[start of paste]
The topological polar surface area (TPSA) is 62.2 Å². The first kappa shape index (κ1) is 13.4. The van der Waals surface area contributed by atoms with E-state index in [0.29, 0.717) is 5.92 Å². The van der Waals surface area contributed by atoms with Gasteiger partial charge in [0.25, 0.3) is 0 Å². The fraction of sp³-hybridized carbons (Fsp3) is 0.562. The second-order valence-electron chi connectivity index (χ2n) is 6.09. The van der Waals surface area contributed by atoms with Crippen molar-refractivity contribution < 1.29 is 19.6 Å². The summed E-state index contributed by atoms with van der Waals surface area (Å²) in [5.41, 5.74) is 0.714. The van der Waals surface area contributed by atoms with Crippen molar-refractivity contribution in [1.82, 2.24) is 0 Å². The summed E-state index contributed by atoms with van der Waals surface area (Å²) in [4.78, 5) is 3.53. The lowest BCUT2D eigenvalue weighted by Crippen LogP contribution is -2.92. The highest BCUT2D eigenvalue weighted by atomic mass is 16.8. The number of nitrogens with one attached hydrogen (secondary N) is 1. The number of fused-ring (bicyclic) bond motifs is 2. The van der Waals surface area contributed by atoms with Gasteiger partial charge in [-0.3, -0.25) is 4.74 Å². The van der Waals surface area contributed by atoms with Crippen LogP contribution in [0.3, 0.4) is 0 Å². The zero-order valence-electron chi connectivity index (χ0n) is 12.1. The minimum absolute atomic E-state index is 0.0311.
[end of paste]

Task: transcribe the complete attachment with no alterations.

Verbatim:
The topological polar surface area (TPSA) is 62.2 Å². The first kappa shape index (κ1) is 13.4. The van der Waals surface area contributed by atoms with E-state index in [0.29, 0.717) is 5.92 Å². The van der Waals surface area contributed by atoms with Gasteiger partial charge in [0.25, 0.3) is 0 Å². The fraction of sp³-hybridized carbons (Fsp3) is 0.562. The second-order valence-electron chi connectivity index (χ2n) is 6.09. The van der Waals surface area contributed by atoms with Crippen molar-refractivity contribution < 1.29 is 19.6 Å². The summed E-state index contributed by atoms with van der Waals surface area (Å²) in [5.41, 5.74) is 0.714. The van der Waals surface area contributed by atoms with Crippen molar-refractivity contribution in [1.82, 2.24) is 0 Å². The summed E-state index contributed by atoms with van der Waals surface area (Å²) in [4.78, 5) is 3.53. The lowest BCUT2D eigenvalue weighted by Crippen LogP contribution is -2.92. The highest BCUT2D eigenvalue weighted by atomic mass is 16.8. The number of nitrogens with one attached hydrogen (secondary N) is 1. The number of fused-ring (bicyclic) bond motifs is 2. The van der Waals surface area contributed by atoms with Gasteiger partial charge in [-0.3, -0.25) is 4.74 Å². The van der Waals surface area contributed by atoms with Crippen LogP contribution in [0.3, 0.4) is 0 Å². The zero-order valence-electron chi connectivity index (χ0n) is 12.1. The minimum absolute atomic E-state index is 0.0311.